The former Senate candidate will hold a march to oppose Trump's “lies about the dangers that immigrants pose."
I know too well the consequences when truth and critical thinking are outshouted by ideology, politics, paranoia or a misguided moral crusade.
It's still only August, but already the predictions that this would be an exceedingly banal presidential election campaign look like they've already come true. This week's campaign news might be summed up as an elementary school playground shouting match: "You're a bigot!" "No, you're a bigot!" Sigh.
What is going on .... and why? What's the most important lesson you've learned about writing? First, the process of reading
When we face a threat we can't protect ourselves from as individuals, we metaphorically circle the wagons, and anyone inside our circles - those who share our race or gender or nationality or socioeconomic class or religion or general beliefs and values - is friend, and anyone outside those circles is foe.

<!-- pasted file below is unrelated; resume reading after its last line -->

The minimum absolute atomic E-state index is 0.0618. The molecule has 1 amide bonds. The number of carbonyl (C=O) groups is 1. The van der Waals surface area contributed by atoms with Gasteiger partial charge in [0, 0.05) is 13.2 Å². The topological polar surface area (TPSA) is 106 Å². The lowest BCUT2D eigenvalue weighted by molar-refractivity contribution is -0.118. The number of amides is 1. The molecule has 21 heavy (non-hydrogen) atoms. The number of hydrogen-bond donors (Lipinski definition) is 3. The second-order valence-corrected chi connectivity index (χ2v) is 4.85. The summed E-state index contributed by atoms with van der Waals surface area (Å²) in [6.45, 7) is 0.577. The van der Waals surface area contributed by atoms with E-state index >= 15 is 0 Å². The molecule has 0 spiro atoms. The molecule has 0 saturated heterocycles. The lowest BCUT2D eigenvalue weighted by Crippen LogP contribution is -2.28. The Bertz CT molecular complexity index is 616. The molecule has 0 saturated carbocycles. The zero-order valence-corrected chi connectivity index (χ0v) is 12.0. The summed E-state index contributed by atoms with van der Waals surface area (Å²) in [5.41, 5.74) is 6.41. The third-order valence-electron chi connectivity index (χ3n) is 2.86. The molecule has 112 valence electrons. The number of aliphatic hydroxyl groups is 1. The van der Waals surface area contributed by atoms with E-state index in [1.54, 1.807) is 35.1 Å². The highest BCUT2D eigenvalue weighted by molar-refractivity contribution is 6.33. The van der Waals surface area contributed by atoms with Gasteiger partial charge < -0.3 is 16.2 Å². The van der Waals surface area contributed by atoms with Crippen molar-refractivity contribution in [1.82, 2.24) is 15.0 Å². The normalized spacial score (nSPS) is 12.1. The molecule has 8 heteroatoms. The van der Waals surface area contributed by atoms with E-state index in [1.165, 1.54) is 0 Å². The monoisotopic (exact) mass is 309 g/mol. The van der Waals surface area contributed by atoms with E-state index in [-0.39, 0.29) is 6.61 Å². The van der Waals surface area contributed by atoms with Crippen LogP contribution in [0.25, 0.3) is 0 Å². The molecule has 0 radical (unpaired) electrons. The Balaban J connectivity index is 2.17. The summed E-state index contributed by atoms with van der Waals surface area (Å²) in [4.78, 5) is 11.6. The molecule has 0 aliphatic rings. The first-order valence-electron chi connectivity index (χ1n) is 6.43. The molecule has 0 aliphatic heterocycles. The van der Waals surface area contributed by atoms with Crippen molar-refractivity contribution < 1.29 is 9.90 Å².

It's no surprise that people are attracted to charismatic goons like Trump who promise to eradicate perceived "evil." He and other right-wing leaders have always understood that fear, defensiveness, and perception of being persecuted are exquisitely potent political tools.
Ever get the feeling you're being watched? Maybe you are!
Photographer Lori Pond is curious about fear. Not a general sense of unease for foreboding; not mundane anxiety; not esoteric crises or arbitrary phobias -- but real, urgent, existential fear. The immediate kind that triggers the so-called Fight or Flight response.
If you were to isolate the single most striking, if little discussed, aspect of American foreign policy in the first 15 years of this century, it might be that Washington's inability to apply its power successfully just about anywhere confirms that very power; in other words, failure is a marker of success.